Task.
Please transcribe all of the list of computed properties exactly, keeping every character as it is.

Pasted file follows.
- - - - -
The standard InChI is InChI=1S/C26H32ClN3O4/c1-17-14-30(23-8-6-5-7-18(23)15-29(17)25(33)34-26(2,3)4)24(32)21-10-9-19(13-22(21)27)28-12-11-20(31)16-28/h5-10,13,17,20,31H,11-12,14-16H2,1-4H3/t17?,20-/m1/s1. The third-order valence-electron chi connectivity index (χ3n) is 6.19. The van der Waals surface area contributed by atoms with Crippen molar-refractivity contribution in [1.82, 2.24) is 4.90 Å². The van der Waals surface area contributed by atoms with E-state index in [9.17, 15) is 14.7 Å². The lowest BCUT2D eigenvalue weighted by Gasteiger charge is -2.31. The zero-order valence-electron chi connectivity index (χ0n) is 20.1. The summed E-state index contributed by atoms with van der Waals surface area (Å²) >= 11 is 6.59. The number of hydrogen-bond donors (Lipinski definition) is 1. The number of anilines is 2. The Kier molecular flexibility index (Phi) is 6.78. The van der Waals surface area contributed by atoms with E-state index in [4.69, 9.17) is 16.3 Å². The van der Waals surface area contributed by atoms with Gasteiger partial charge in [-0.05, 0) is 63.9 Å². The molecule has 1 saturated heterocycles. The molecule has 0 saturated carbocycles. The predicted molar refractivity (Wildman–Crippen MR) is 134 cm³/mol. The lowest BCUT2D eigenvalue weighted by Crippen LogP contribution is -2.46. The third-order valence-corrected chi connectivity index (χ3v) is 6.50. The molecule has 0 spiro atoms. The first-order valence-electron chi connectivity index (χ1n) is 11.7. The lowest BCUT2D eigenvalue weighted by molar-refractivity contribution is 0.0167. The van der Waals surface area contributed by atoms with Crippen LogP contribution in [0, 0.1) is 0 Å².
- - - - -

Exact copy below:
The standard InChI is InChI=1S/C26H32ClN3O4/c1-17-14-30(23-8-6-5-7-18(23)15-29(17)25(33)34-26(2,3)4)24(32)21-10-9-19(13-22(21)27)28-12-11-20(31)16-28/h5-10,13,17,20,31H,11-12,14-16H2,1-4H3/t17?,20-/m1/s1. The third-order valence-electron chi connectivity index (χ3n) is 6.19. The van der Waals surface area contributed by atoms with Crippen molar-refractivity contribution in [1.82, 2.24) is 4.90 Å². The van der Waals surface area contributed by atoms with E-state index in [9.17, 15) is 14.7 Å². The lowest BCUT2D eigenvalue weighted by Gasteiger charge is -2.31. The zero-order valence-electron chi connectivity index (χ0n) is 20.1. The summed E-state index contributed by atoms with van der Waals surface area (Å²) >= 11 is 6.59. The number of hydrogen-bond donors (Lipinski definition) is 1. The number of anilines is 2. The Kier molecular flexibility index (Phi) is 6.78. The van der Waals surface area contributed by atoms with E-state index in [4.69, 9.17) is 16.3 Å². The van der Waals surface area contributed by atoms with Gasteiger partial charge in [-0.05, 0) is 63.9 Å². The molecule has 1 saturated heterocycles. The molecule has 0 saturated carbocycles. The predicted molar refractivity (Wildman–Crippen MR) is 134 cm³/mol. The lowest BCUT2D eigenvalue weighted by Crippen LogP contribution is -2.46. The third-order valence-corrected chi connectivity index (χ3v) is 6.50. The molecule has 0 spiro atoms. The first-order valence-electron chi connectivity index (χ1n) is 11.7. The lowest BCUT2D eigenvalue weighted by molar-refractivity contribution is 0.0167. The van der Waals surface area contributed by atoms with Crippen LogP contribution in [0, 0.1) is 0 Å².